"When you look at a city, it's like reading the hopes, aspirations and pride of everyone who built it." -- Architect Hugh Newell Jacobsen
I've had the good fortune to visit a garden variety of great cities around this globe during my employ at IBM, and in fact I write this particular post firmly ensconced down the street from the British Library in London on a beautiful early summer morning.
During my travels, I get to see, and experience, the best and the worst of the world's cities, in terms of infrastructure, transport, and the like.
I've sat in some heavy-duty traffic in places ranging from Paris, Seoul, and Dublin, as well as Los Angeles, Houston, and my own Austin.
I've ridden some of the great trains of the world, particularly in Europe (and was shocked and saddened to hear of last night's tragedy on the Washington, D.C. Metro.)
For the first time in history, 2007 saw the majority of the world's population living in cities -- some 3.3 billion people.
By 2050, city dwellers are expected to make up 70 percent of the Earth's total population: 6.4 billion.
Cities are small (and sometimes not-so-small) microcosms of the major challenges and opportunities facing our planet, only intensified and accelerated.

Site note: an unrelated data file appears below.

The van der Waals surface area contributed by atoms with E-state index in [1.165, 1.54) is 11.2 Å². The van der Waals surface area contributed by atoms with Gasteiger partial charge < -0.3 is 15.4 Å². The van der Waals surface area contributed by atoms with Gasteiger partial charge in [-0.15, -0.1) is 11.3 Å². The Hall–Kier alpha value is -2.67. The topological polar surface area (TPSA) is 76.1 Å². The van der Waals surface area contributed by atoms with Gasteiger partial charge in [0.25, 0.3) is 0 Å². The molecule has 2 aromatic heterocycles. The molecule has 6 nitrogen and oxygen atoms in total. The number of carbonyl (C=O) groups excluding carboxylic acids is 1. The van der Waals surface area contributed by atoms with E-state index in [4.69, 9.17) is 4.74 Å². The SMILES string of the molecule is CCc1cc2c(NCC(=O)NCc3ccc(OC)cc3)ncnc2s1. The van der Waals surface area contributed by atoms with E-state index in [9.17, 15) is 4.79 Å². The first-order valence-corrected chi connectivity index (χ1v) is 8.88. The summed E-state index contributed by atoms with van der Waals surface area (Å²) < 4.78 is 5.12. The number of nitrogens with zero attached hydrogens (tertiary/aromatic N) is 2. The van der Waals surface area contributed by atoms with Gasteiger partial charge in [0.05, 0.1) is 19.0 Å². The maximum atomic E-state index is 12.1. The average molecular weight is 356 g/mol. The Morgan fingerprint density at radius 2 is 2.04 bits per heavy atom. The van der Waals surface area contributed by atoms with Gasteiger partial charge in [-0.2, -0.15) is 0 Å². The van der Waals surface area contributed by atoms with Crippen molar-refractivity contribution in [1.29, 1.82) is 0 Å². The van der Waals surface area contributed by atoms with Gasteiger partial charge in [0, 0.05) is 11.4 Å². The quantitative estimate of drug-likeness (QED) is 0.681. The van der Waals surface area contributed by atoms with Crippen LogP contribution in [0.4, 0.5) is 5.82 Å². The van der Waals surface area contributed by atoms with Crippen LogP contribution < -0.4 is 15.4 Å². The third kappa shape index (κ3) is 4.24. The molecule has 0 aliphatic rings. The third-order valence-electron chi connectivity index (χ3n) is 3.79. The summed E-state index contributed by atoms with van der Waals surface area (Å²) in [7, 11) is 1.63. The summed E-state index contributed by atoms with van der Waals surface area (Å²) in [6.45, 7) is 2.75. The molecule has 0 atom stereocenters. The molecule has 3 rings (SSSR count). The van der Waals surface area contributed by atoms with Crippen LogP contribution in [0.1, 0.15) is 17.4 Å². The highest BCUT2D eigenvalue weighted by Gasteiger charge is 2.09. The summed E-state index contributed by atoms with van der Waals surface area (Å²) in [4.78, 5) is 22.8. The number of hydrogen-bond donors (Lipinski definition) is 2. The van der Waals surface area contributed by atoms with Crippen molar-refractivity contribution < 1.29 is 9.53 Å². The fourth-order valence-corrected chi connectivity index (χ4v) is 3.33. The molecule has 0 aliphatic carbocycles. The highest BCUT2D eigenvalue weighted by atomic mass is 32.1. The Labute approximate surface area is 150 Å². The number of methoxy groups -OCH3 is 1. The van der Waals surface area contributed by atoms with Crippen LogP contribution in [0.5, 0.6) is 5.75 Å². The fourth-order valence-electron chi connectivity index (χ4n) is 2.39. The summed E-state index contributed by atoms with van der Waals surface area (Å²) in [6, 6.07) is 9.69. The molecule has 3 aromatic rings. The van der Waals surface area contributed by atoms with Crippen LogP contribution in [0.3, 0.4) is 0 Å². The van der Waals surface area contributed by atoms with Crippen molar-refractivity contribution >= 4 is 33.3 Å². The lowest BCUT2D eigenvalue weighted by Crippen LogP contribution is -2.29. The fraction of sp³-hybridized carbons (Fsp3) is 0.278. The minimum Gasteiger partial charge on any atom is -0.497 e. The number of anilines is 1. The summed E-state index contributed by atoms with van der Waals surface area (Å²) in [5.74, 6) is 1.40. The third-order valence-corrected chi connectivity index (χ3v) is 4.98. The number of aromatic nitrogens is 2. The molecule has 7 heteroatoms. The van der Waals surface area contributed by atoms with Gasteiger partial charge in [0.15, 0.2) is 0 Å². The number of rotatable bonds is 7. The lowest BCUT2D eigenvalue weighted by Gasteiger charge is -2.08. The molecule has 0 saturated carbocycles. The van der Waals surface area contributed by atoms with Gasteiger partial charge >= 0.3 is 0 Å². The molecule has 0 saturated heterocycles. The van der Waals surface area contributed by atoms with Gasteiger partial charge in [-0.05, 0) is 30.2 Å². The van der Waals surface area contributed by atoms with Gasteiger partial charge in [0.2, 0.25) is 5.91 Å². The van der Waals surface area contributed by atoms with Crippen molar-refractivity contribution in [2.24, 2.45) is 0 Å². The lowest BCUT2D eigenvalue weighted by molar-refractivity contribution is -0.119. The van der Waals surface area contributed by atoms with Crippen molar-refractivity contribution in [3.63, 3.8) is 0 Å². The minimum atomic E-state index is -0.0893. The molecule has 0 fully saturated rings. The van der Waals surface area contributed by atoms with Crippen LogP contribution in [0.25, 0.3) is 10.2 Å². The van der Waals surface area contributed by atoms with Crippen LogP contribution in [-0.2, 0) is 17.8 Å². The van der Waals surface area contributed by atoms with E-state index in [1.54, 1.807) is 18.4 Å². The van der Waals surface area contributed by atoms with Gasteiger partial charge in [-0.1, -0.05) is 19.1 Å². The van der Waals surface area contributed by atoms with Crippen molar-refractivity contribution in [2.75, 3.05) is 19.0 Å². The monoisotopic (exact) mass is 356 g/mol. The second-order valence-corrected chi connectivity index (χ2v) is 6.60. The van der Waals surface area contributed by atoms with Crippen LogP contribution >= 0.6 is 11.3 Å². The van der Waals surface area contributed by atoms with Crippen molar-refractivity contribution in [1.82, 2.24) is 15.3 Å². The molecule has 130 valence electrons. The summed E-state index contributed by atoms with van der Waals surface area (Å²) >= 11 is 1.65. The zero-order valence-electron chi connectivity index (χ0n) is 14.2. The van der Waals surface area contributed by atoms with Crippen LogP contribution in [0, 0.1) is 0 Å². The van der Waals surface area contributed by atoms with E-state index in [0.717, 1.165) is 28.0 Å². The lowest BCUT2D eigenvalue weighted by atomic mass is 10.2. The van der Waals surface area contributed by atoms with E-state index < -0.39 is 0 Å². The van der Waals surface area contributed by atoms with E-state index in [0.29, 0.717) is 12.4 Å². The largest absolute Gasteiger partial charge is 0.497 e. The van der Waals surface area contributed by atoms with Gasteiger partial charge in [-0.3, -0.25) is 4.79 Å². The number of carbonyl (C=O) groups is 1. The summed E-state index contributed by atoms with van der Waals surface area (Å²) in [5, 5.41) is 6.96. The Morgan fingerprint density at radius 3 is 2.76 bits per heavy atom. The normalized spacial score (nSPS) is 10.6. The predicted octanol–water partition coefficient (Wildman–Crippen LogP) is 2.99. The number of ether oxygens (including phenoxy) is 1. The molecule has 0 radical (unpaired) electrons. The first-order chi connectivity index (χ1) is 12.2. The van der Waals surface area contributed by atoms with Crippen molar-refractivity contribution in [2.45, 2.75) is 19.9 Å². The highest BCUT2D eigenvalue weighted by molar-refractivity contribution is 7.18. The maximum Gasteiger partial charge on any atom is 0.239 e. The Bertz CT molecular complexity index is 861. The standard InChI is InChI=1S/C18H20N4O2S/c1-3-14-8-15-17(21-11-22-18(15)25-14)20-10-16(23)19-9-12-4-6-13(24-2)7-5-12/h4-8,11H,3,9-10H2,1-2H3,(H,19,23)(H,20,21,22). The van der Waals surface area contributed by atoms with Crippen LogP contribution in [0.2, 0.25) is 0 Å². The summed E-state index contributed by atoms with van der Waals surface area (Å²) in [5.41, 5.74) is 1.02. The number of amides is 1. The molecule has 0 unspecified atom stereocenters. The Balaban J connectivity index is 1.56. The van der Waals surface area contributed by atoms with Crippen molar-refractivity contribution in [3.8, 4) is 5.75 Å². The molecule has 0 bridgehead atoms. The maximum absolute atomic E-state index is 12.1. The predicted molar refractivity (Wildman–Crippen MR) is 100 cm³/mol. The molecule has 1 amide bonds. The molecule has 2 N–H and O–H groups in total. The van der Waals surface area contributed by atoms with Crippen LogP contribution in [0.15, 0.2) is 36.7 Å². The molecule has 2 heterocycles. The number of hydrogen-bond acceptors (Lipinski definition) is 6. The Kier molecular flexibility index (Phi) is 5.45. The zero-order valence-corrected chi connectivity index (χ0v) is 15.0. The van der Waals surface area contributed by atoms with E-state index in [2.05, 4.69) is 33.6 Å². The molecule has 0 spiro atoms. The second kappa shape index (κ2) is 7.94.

It is in the city where all man-made systems come together and interact with one another: government services, transportation, public safety, healthcare, education, and energy and utilities.
If we can collectively increase the efficiency and sustainability of all those systems, we have the opportunity to create the most livable environment for the greatest number of people.
With that as backdrop, today and tomorrow, in Berlin, Germany, IBM CEO Sam Palmisano and 250+ senior public leaders and select influencers from around the globe will be gathering to explore and discuss ways to rethink current approaches to urban issues.
In Berlin, IBM is also inaugurating the Smarter Cities program, intended to help city leaders around the world build smarter infrastructures.
This will include examining how cities are already using smart solutions to improve city life, with behind-the-scenes accounts of such solutions from the city leaders themselves.
Keep an eye on the Smarter Planet site to follow the dialogue, to learn more about this program, and to find out how you can get involved in making your little corner of world a better and smarter place.
Now if you'll excuse me, here in London I have a train to catch.